Q&A: Iran sanctions
- 20 January 2014
- From the section Middle East
Iran's leaders have welcomed an interim deal over its nuclear programme that will see world powers grant it "limited, temporary, and targeted relief" from sanctions targeting its key energy and financial sectors, which have crippled its economy.
Why are there sanctions?
Since Iran's nuclear programme became public in 2002, the International Atomic Energy Agency (IAEA) has been unable to confirm Tehran's assertions that its nuclear activities are exclusively for peaceful purposes and that it has not sought to develop nuclear weapons.
The United Nations Security Council has adopted six resolutions since 2006 requiring Iran to stop enriching uranium - which can be used for civilian purposes, but also to build nuclear bombs - and co-operate with the IAEA. Four resolutions have included progressively expansive sanctions to persuade Tehran to comply. The US and EU have imposed additional sanctions on Iranian oil exports and banks since 2012.
Iran insists it is only enriching uranium for power station fuel or other peaceful purposes, and that it would never seek nuclear weapons.
Why are the sanctions being lifted?
On 24 November 2013, Iran agreed an interim deal with the European Union and the so-called P5+1 - the US, UK, France, China, Russia plus Germany - that saw it commit for a six-month period to curb its uranium enrichment activities. Iran also agreed not to commission or fuel the Arak heavy-water reactor, from whose spent fuel plutonium could be extracted. The two sides subsequently agreed that the interim deal would be implemented on 20 January 2014.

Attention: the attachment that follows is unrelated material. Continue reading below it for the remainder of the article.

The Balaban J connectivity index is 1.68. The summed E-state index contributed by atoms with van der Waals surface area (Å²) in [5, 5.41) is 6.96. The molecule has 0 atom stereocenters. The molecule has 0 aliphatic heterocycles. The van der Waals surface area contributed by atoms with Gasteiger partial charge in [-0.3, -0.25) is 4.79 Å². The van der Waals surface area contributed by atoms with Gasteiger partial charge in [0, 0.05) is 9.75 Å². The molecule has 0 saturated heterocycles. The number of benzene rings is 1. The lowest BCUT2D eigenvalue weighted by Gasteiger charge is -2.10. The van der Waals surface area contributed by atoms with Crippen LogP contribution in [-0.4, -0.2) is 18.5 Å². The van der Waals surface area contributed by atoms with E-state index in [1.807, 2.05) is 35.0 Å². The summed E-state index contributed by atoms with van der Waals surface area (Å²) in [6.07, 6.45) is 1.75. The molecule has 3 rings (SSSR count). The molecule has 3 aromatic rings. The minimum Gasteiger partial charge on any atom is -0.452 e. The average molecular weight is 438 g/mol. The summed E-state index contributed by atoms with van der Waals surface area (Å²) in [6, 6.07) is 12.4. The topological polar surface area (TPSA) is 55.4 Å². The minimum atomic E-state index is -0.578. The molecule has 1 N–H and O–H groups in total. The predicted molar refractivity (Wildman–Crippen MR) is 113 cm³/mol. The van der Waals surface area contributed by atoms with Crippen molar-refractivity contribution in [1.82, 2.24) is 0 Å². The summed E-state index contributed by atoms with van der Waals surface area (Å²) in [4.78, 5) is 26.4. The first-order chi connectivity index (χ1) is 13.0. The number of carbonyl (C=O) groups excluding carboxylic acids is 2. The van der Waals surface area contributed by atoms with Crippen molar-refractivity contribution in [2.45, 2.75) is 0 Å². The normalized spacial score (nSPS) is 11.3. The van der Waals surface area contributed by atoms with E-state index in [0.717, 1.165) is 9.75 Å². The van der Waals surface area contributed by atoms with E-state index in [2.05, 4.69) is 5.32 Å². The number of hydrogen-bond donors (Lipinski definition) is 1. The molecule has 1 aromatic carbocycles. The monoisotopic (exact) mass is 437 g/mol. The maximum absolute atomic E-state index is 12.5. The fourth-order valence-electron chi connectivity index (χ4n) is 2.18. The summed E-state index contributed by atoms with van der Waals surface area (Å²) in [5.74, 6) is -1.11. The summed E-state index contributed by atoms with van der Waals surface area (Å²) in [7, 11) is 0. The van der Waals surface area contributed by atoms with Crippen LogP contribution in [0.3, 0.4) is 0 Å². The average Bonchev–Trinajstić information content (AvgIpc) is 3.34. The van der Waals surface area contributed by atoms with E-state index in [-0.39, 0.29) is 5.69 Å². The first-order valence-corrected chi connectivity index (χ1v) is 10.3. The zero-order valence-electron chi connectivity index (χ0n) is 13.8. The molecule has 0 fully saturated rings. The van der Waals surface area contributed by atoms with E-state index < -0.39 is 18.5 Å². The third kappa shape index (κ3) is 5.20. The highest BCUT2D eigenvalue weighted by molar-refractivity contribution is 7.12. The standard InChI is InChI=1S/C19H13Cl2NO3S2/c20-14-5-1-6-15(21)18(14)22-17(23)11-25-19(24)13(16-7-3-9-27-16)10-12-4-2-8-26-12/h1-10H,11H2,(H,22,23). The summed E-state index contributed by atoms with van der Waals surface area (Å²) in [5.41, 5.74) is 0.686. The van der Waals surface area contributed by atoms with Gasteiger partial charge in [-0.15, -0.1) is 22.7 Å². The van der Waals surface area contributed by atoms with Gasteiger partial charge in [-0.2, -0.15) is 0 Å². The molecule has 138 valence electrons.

In return, the P5+1 and EU will provide sanctions relief that the White House values at between $6bn (£3.65bn) and $7bn (£4.26bn). They have committed to suspend sanctions on Iran's petrochemical exports; imports of goods and services for its automotive manufacturing sector; and its import and export of gold and other precious metals. They will also license the supply of spare parts and services for Iran's civil aviation sector; help establish a financial channel to support humanitarian trade and facilitate payments for UN obligations and tuition payments for students studying abroad; and modify EU procedures for the authorisation of financial transactions.
The P5+1 and EU have also committed to facilitate Iran's access to $4.2bn in restricted funds on a set schedule at regular intervals throughout the six-month period.
What international sanctions are in place?
The White House notes that the relief is structured so that the overwhelming majority of the sanctions regime - including measures targeting Iran's oil, banking, and financial sectors - remains in place, and stresses that they will continue to be vigorously implemented.
The four rounds of UN sanctions include a ban on the supply of heavy weaponry and nuclear-related technology to Iran, a block on arms exports, and an asset freeze on key individuals and companies.
The EU imposed its own restrictions on trade in equipment which could be used for uranium enrichment and put in place an asset freeze on a list of individuals and organisations that, it believed, were helping advance the country's nuclear programme. It also banned the individuals from entering EU member states.